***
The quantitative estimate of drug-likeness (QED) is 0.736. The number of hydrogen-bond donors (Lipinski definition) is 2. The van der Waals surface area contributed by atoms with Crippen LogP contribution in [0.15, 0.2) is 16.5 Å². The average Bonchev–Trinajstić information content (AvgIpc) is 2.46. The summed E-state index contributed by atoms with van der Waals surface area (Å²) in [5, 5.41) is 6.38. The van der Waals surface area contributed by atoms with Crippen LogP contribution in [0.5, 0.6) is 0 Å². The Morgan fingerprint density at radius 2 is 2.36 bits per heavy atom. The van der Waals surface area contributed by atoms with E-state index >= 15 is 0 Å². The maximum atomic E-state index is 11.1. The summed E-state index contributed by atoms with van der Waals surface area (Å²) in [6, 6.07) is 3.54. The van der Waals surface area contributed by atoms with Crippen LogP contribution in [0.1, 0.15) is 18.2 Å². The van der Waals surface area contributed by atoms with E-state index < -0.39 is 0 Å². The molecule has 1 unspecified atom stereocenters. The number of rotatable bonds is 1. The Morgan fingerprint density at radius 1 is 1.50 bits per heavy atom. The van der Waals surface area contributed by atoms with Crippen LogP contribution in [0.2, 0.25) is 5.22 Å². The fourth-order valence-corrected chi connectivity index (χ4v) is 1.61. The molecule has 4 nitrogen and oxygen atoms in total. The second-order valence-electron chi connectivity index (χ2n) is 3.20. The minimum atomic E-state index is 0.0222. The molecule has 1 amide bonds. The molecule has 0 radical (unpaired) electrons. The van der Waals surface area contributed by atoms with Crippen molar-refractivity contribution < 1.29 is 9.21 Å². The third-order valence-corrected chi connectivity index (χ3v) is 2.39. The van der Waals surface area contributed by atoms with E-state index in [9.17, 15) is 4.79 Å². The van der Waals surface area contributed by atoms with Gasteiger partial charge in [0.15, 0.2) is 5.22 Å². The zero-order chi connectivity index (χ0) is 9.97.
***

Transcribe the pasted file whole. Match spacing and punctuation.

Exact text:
The quantitative estimate of drug-likeness (QED) is 0.736. The number of hydrogen-bond donors (Lipinski definition) is 2. The van der Waals surface area contributed by atoms with Crippen LogP contribution in [0.15, 0.2) is 16.5 Å². The average Bonchev–Trinajstić information content (AvgIpc) is 2.46. The summed E-state index contributed by atoms with van der Waals surface area (Å²) in [5, 5.41) is 6.38. The van der Waals surface area contributed by atoms with Crippen LogP contribution in [0.5, 0.6) is 0 Å². The Morgan fingerprint density at radius 2 is 2.36 bits per heavy atom. The van der Waals surface area contributed by atoms with E-state index >= 15 is 0 Å². The maximum atomic E-state index is 11.1. The summed E-state index contributed by atoms with van der Waals surface area (Å²) in [6, 6.07) is 3.54. The van der Waals surface area contributed by atoms with Crippen LogP contribution in [0.1, 0.15) is 18.2 Å². The van der Waals surface area contributed by atoms with E-state index < -0.39 is 0 Å². The molecule has 1 unspecified atom stereocenters. The number of rotatable bonds is 1. The Morgan fingerprint density at radius 1 is 1.50 bits per heavy atom. The van der Waals surface area contributed by atoms with Crippen LogP contribution in [0.2, 0.25) is 5.22 Å². The fourth-order valence-corrected chi connectivity index (χ4v) is 1.61. The molecule has 4 nitrogen and oxygen atoms in total. The second-order valence-electron chi connectivity index (χ2n) is 3.20. The minimum atomic E-state index is 0.0222. The molecule has 1 amide bonds. The molecule has 0 radical (unpaired) electrons. The van der Waals surface area contributed by atoms with Crippen molar-refractivity contribution < 1.29 is 9.21 Å². The third-order valence-corrected chi connectivity index (χ3v) is 2.39. The van der Waals surface area contributed by atoms with E-state index in [9.17, 15) is 4.79 Å². The van der Waals surface area contributed by atoms with Gasteiger partial charge in [0.15, 0.2) is 5.22 Å². The zero-order chi connectivity index (χ0) is 9.97.